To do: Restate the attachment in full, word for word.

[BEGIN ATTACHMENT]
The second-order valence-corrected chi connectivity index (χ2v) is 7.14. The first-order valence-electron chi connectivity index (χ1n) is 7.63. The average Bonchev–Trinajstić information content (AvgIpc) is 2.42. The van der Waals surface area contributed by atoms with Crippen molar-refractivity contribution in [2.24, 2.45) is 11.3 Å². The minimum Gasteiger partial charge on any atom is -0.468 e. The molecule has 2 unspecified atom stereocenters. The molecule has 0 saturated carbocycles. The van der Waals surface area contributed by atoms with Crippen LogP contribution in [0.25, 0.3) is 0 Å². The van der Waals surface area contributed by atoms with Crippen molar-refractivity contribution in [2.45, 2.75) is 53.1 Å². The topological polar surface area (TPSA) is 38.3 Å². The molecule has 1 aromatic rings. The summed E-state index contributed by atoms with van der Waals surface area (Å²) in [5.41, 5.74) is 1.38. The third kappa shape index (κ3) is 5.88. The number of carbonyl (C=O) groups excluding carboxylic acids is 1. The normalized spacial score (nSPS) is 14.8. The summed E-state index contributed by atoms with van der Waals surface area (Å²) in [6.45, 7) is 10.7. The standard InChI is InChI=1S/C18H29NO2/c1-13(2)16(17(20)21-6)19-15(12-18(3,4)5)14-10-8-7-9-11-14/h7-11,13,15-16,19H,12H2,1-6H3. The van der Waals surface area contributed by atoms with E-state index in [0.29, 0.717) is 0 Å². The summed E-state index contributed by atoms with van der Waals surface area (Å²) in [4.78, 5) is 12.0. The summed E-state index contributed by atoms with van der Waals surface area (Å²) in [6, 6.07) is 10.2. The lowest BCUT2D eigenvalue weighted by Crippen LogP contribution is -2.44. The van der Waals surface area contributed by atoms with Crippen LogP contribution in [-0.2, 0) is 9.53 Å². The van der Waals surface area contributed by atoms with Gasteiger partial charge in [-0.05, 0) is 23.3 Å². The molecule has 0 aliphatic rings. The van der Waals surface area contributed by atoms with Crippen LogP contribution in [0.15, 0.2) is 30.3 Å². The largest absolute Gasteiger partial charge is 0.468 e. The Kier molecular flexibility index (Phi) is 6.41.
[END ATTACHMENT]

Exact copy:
The second-order valence-corrected chi connectivity index (χ2v) is 7.14. The first-order valence-electron chi connectivity index (χ1n) is 7.63. The average Bonchev–Trinajstić information content (AvgIpc) is 2.42. The van der Waals surface area contributed by atoms with Crippen molar-refractivity contribution in [2.24, 2.45) is 11.3 Å². The minimum Gasteiger partial charge on any atom is -0.468 e. The molecule has 2 unspecified atom stereocenters. The molecule has 0 saturated carbocycles. The van der Waals surface area contributed by atoms with Crippen LogP contribution in [0.25, 0.3) is 0 Å². The van der Waals surface area contributed by atoms with Crippen molar-refractivity contribution in [2.45, 2.75) is 53.1 Å². The topological polar surface area (TPSA) is 38.3 Å². The molecule has 1 aromatic rings. The summed E-state index contributed by atoms with van der Waals surface area (Å²) in [5.41, 5.74) is 1.38. The third kappa shape index (κ3) is 5.88. The number of carbonyl (C=O) groups excluding carboxylic acids is 1. The normalized spacial score (nSPS) is 14.8. The summed E-state index contributed by atoms with van der Waals surface area (Å²) in [6.45, 7) is 10.7. The standard InChI is InChI=1S/C18H29NO2/c1-13(2)16(17(20)21-6)19-15(12-18(3,4)5)14-10-8-7-9-11-14/h7-11,13,15-16,19H,12H2,1-6H3. The van der Waals surface area contributed by atoms with E-state index in [0.29, 0.717) is 0 Å². The summed E-state index contributed by atoms with van der Waals surface area (Å²) in [4.78, 5) is 12.0. The summed E-state index contributed by atoms with van der Waals surface area (Å²) in [6, 6.07) is 10.2. The lowest BCUT2D eigenvalue weighted by Crippen LogP contribution is -2.44. The van der Waals surface area contributed by atoms with Crippen LogP contribution in [-0.2, 0) is 9.53 Å². The van der Waals surface area contributed by atoms with Gasteiger partial charge in [-0.05, 0) is 23.3 Å². The molecule has 0 aliphatic rings. The van der Waals surface area contributed by atoms with Crippen LogP contribution in [0.15, 0.2) is 30.3 Å². The largest absolute Gasteiger partial charge is 0.468 e. The Kier molecular flexibility index (Phi) is 6.41.